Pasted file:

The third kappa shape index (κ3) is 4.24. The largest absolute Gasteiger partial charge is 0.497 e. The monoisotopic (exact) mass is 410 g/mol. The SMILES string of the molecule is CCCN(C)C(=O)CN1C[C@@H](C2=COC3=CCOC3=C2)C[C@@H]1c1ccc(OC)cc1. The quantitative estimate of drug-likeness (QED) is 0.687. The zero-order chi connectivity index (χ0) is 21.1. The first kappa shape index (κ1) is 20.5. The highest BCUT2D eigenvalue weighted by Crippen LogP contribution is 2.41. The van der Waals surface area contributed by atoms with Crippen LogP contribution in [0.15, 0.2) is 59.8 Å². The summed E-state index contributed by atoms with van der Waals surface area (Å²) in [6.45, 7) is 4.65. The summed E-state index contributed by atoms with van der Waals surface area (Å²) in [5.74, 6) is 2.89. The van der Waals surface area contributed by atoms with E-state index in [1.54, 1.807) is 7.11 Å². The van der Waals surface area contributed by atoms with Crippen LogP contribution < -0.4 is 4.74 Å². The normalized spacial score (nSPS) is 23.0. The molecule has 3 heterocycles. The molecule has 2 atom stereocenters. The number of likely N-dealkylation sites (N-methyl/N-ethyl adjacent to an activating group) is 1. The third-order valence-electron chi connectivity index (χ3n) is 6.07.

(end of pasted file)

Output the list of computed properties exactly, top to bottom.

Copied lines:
The third kappa shape index (κ3) is 4.24. The largest absolute Gasteiger partial charge is 0.497 e. The monoisotopic (exact) mass is 410 g/mol. The SMILES string of the molecule is CCCN(C)C(=O)CN1C[C@@H](C2=COC3=CCOC3=C2)C[C@@H]1c1ccc(OC)cc1. The quantitative estimate of drug-likeness (QED) is 0.687. The zero-order chi connectivity index (χ0) is 21.1. The first kappa shape index (κ1) is 20.5. The highest BCUT2D eigenvalue weighted by Crippen LogP contribution is 2.41. The van der Waals surface area contributed by atoms with Crippen LogP contribution in [0.15, 0.2) is 59.8 Å². The summed E-state index contributed by atoms with van der Waals surface area (Å²) in [6.45, 7) is 4.65. The summed E-state index contributed by atoms with van der Waals surface area (Å²) in [5.74, 6) is 2.89. The van der Waals surface area contributed by atoms with E-state index in [1.54, 1.807) is 7.11 Å². The van der Waals surface area contributed by atoms with Crippen LogP contribution < -0.4 is 4.74 Å². The normalized spacial score (nSPS) is 23.0. The molecule has 3 heterocycles. The molecule has 2 atom stereocenters. The number of likely N-dealkylation sites (N-methyl/N-ethyl adjacent to an activating group) is 1. The third-order valence-electron chi connectivity index (χ3n) is 6.07.